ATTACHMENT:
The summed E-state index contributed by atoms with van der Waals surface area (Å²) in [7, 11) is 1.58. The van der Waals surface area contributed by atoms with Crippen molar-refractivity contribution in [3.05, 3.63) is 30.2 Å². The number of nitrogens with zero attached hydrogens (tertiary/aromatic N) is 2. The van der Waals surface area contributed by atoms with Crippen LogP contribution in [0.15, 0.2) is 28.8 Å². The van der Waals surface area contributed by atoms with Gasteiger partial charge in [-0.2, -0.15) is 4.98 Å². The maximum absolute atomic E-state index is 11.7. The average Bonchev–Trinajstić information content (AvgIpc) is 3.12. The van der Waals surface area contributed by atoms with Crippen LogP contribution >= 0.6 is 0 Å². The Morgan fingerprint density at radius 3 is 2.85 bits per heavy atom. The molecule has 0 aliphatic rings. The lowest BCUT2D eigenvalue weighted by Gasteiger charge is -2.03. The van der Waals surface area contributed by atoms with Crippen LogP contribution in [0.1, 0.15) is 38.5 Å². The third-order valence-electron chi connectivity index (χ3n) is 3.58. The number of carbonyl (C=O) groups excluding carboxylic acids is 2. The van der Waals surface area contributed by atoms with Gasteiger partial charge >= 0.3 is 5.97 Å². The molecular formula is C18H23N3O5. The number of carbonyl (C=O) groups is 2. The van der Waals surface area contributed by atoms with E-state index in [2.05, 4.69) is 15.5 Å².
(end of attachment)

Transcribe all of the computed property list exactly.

The summed E-state index contributed by atoms with van der Waals surface area (Å²) in [7, 11) is 1.58. The van der Waals surface area contributed by atoms with Crippen molar-refractivity contribution in [3.05, 3.63) is 30.2 Å². The number of nitrogens with zero attached hydrogens (tertiary/aromatic N) is 2. The van der Waals surface area contributed by atoms with Crippen LogP contribution in [0.15, 0.2) is 28.8 Å². The van der Waals surface area contributed by atoms with Gasteiger partial charge in [-0.2, -0.15) is 4.98 Å². The maximum absolute atomic E-state index is 11.7. The average Bonchev–Trinajstić information content (AvgIpc) is 3.12. The van der Waals surface area contributed by atoms with Crippen LogP contribution >= 0.6 is 0 Å². The Morgan fingerprint density at radius 3 is 2.85 bits per heavy atom. The molecule has 0 aliphatic rings. The lowest BCUT2D eigenvalue weighted by Gasteiger charge is -2.03. The van der Waals surface area contributed by atoms with Crippen LogP contribution in [0.1, 0.15) is 38.5 Å². The third-order valence-electron chi connectivity index (χ3n) is 3.58. The number of carbonyl (C=O) groups excluding carboxylic acids is 2. The van der Waals surface area contributed by atoms with Gasteiger partial charge >= 0.3 is 5.97 Å². The molecular formula is C18H23N3O5. The number of carbonyl (C=O) groups is 2. The van der Waals surface area contributed by atoms with E-state index in [2.05, 4.69) is 15.5 Å².